I’m keen on frameworks that help us deal with change in complex systems. The Cynefin framework is particularly illuminating. Here’s an excellent, succinct introduction by its originator, Dave Snowden:
The framework posits that causal differences in systems categorize them into four domains or “spaces”:
Simple: Cause and effect relationships between elements in the system can be determined in advance.
Complicated: Cause and effect relationships exist, but aren’t self-evident.
Complex: No causality; agents are able to modify the system.
Chaotic: Cause and effect relationships can’t be determined.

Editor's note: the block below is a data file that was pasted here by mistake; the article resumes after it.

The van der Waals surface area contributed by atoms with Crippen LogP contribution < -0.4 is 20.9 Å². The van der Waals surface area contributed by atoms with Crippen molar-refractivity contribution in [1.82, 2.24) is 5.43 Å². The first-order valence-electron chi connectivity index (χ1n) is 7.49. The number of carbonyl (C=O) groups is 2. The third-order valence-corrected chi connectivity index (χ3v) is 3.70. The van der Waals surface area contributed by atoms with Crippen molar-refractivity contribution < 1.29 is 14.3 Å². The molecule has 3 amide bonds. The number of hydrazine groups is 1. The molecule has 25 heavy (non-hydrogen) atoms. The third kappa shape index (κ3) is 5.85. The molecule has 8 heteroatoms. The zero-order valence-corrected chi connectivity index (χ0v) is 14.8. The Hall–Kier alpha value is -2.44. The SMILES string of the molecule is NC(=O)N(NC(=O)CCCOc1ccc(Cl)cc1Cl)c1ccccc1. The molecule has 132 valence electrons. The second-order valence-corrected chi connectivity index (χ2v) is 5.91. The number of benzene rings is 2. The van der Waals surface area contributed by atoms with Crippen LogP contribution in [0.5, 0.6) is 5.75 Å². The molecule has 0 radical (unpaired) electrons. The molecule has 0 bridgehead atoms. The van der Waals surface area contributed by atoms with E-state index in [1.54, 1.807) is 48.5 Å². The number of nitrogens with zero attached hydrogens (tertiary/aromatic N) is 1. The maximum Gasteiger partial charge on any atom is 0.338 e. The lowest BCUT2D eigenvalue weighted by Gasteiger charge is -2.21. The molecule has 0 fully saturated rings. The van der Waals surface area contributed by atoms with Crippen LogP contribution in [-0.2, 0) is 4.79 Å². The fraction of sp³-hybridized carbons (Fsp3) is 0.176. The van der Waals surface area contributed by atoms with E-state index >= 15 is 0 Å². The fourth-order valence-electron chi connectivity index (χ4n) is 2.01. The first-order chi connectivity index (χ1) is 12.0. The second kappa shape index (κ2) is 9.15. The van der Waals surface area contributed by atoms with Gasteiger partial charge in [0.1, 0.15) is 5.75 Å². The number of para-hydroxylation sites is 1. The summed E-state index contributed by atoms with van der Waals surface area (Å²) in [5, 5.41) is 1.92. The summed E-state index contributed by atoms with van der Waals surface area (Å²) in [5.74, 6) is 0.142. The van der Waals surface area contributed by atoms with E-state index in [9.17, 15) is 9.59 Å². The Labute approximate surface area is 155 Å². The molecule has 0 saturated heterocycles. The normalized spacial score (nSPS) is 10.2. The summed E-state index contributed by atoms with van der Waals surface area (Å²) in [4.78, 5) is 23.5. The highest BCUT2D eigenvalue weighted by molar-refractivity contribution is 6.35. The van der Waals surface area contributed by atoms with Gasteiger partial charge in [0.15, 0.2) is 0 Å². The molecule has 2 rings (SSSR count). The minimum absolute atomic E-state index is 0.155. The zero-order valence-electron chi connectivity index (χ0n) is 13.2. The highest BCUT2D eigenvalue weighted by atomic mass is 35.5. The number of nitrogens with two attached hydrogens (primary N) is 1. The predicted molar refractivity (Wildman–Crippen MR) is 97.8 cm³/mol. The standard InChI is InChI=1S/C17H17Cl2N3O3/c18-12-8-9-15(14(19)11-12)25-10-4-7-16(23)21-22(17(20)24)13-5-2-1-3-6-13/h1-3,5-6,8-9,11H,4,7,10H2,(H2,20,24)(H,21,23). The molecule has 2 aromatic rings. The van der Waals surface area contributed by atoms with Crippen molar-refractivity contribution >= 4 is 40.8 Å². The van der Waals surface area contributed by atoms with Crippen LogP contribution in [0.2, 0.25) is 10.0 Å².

“Dependent on which space you’re in,” Mr. Snowden says, “you should think differently, you should analyze differently.” In other words, each of the domains calls for a different response. Therefore, knowing which domain you’re acting within is key to making effective decisions. That said, in some cases, you may not know which domain you’re acting within. The framework defines this fifth domain as “disorder,” a situation that lends itself to idiosyncratic responses that can be ineffective or worse.
You can learn more about the Cynefin framework in the Harvard Business Review or in Cognitive Edge, Mr. Snowden’s consulting company.
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